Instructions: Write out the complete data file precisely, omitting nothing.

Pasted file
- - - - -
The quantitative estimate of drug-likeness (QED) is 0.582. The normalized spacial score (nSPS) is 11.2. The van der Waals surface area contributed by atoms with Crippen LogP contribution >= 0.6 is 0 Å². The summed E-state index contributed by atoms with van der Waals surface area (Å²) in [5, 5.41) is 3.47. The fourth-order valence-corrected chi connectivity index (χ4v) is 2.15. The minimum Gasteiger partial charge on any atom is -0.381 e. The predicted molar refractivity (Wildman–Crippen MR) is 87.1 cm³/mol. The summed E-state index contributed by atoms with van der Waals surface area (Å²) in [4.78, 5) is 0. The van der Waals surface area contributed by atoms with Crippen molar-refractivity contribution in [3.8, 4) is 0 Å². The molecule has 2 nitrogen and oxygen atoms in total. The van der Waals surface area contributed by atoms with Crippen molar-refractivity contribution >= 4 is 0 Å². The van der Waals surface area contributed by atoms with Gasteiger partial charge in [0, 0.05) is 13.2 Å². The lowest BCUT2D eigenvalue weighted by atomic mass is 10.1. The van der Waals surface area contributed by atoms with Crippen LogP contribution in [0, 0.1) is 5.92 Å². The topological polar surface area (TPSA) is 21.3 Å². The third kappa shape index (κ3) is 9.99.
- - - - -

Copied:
The quantitative estimate of drug-likeness (QED) is 0.582. The normalized spacial score (nSPS) is 11.2. The van der Waals surface area contributed by atoms with Crippen LogP contribution >= 0.6 is 0 Å². The summed E-state index contributed by atoms with van der Waals surface area (Å²) in [5, 5.41) is 3.47. The fourth-order valence-corrected chi connectivity index (χ4v) is 2.15. The minimum Gasteiger partial charge on any atom is -0.381 e. The predicted molar refractivity (Wildman–Crippen MR) is 87.1 cm³/mol. The summed E-state index contributed by atoms with van der Waals surface area (Å²) in [4.78, 5) is 0. The van der Waals surface area contributed by atoms with Crippen molar-refractivity contribution in [3.8, 4) is 0 Å². The molecule has 2 nitrogen and oxygen atoms in total. The van der Waals surface area contributed by atoms with Crippen molar-refractivity contribution >= 4 is 0 Å². The van der Waals surface area contributed by atoms with Gasteiger partial charge in [0, 0.05) is 13.2 Å². The lowest BCUT2D eigenvalue weighted by atomic mass is 10.1. The van der Waals surface area contributed by atoms with Crippen LogP contribution in [0, 0.1) is 5.92 Å². The topological polar surface area (TPSA) is 21.3 Å². The third kappa shape index (κ3) is 9.99.